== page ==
Guest Post and Guest Review for The Railway Girl by Tania Crosse – Blog Tour

Today, on behalf of Jill Burkinshaw from https://booksnall.blog/, Tania Crosse and Joffe Books, I’m hosting a guest post by Tania Crosse and a guest review from Brenda Young for the historical drama, The Railway Girl.

Synopsis

A heart-wrenching story of poverty, grief, love and compassion based around the building of the second railway through the historic market town of Tavistock on the edge of Devon’s Dartmoor.

It is 1887 and times are lean. When West Country farm labourer, Emmanuel Ladycott, and his dairymaid daughter, Tresca, lose their jobs on the land, they head for Tavistock where Emmanuel hopes to join the hundreds of navvies working on the new railway.

Lodging together in a tiny attic room, Tresca is determined to forge a new life among the overcrowding and poverty of Bannawell Street. But when Emmanuel is dismissed from the railway, Tresca doesn’t know whether to blame her father or his Irish foreman, Connor O’Mahoney.

Torn apart by her conflicting emotions, events spiral out of control, leaving Tresca broken and on the brink of despair. Lost and betrayed, will she find the strength and courage to fight for her future?

Guest Post from Tania Crosse

Inspiration for The Railway Girl

The whole of my Devonshire series is inspired by the rich and fascinating history of west Dartmoor and the surrounding area. Drive across Dartmoor today, and most visitors will see the savage beauty of the rugged, spectacular landscape, and the adorable ponies, sheep and occasional cows grazing wild among the rocks and heather. Few, though, will realise that, as well as being grazed more intensely, in the past, Dartmoor was a place of dangerous and demanding industry. Each of the books in the series sets out to explore a different aspect of life on the moor, from leading a harsh existence and scraping a living from farming and mining, to other more unexpected employment.

For The Railway Girl, we move to the market town of Tavistock on the western side of the moor. The original GWR railway came to the town in 1859, but towards the end of the century, the London and South West Railway drove a different route through the town, and it was the building of this that inspired this novel. The mining boom was over and times were lean, especially for those working on the land. Soup kitchens were set up in the town, and the workhouse at the top of Bannawell Street was crowded. But when two thousand relatively well-paid navvies and their families appear on the scene, the local economy takes a step up. Itinerant farm labourer, Emmanuel, seeks employment on the railway, bringing his dairymaid daughter with him. She, though, is the driving force behind his lax ways. Their relationship with his Irish foreman on the railway is a challenging one, that will bring defiance, heartbreak and tragedy. Later, after its completion, the railway will play a part in the most horrendous trauma a woman can experience – the abduction of her child.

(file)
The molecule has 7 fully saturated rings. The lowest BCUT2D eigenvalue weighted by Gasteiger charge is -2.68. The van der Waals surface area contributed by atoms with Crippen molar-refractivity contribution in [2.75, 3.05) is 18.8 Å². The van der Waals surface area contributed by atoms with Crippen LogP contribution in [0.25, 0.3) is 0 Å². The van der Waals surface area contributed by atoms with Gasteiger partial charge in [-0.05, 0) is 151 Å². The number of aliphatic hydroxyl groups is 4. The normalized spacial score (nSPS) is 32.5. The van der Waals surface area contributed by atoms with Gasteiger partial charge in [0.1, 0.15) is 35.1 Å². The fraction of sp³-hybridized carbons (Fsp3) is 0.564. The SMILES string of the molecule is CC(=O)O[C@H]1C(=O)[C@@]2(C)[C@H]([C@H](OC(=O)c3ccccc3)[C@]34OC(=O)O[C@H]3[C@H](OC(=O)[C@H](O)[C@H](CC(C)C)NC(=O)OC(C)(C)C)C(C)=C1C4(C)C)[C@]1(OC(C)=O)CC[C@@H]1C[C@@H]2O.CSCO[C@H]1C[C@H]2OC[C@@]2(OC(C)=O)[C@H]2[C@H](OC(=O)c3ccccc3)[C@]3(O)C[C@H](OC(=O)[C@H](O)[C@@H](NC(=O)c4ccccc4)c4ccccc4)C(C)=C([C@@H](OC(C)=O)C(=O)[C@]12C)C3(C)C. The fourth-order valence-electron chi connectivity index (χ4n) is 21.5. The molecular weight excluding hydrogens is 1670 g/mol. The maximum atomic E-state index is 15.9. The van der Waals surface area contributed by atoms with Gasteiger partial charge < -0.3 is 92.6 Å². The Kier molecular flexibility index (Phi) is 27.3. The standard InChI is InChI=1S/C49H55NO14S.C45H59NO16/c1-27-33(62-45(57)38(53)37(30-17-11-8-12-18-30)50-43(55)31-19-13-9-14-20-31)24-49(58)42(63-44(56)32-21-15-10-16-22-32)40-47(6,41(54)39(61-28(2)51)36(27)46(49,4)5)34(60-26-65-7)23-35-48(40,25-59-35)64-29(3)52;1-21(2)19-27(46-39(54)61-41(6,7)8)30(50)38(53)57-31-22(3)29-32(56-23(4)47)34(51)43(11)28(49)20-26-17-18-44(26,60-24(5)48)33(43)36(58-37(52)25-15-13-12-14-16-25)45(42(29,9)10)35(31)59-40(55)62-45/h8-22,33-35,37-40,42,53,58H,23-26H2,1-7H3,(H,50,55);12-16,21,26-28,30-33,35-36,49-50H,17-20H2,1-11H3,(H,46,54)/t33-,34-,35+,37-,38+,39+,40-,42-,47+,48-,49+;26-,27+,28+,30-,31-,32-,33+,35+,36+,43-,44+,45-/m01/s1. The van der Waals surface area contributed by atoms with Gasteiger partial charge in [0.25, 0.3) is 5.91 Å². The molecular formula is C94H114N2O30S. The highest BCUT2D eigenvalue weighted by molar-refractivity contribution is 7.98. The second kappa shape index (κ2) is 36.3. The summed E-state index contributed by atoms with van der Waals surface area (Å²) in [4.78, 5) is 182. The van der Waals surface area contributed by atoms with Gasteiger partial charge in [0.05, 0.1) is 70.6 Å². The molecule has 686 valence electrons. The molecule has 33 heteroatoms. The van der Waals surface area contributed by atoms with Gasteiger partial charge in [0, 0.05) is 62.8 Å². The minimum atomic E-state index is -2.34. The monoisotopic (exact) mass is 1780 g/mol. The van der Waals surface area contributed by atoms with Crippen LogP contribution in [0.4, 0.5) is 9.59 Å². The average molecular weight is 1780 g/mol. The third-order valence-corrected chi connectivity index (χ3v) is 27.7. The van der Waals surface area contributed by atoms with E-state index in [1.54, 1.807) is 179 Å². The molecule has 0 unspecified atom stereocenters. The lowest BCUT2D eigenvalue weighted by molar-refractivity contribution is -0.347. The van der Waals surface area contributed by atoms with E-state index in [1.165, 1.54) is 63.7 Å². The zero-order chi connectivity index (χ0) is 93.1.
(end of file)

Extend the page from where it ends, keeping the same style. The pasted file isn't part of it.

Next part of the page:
Guest Review from Brenda Young

No matter what life threw at Tresca she pushed herself on, always taking care of those she loved.

Her time in the workhouse was gruelling to read, very descriptive and realistic.

The life of the poor was certainly no picnic, but she threw herself into life and what it brought to her with zeal.

She deserved her happy ending.

Author Bio – Tania Crosse

 

Historical novelist Tania Crosse was born in London and lived in Banbury Street, Battersea, where her two most recent titles are set. However, at a very young age the family moved to Surrey where Tania’s love of the countryside took root. She always enjoyed reading and has composed stories ever since she could hold a pen. After studying French Literature at university, she devoted twenty years to bringing up her family. But her passion for writing never left her, and side by side with her in-depth research into Victorian social history, she began to pen her novels in earnest as her family grew up.

When Tania discovered Morwellham Quay, the restored Victorian copper port and now living history museum in Devon, she fell in love with this magical place and felt a spiritual compulsion to create a story that would illustrate life there in times gone by. This led to the publication of her debut novel, ‘Morwellham’s Child’, and now Tania has fourteen published titles with which to thrill her readers.

Tania has now completed her series of novels illustrating the rich history of Tavistock and the surrounding area of Dartmoor from Victorian times to the 1950’s. She is now working on a series of Twentieth Century stories set in London and the south east. She draws very much on her own experiences of life to create her books. She hates being catagorised as a writer of historical romance. The history comes first, she insists, and the human tales develop from her research. The characters lead harsh, demanding lives and their stories are often cruel and harrowing.

Tania has been happily married for forty five years and claims she would never have achieved her success without her husband’s support. They have three grown up children, two grandchildren and three grand-dogs!

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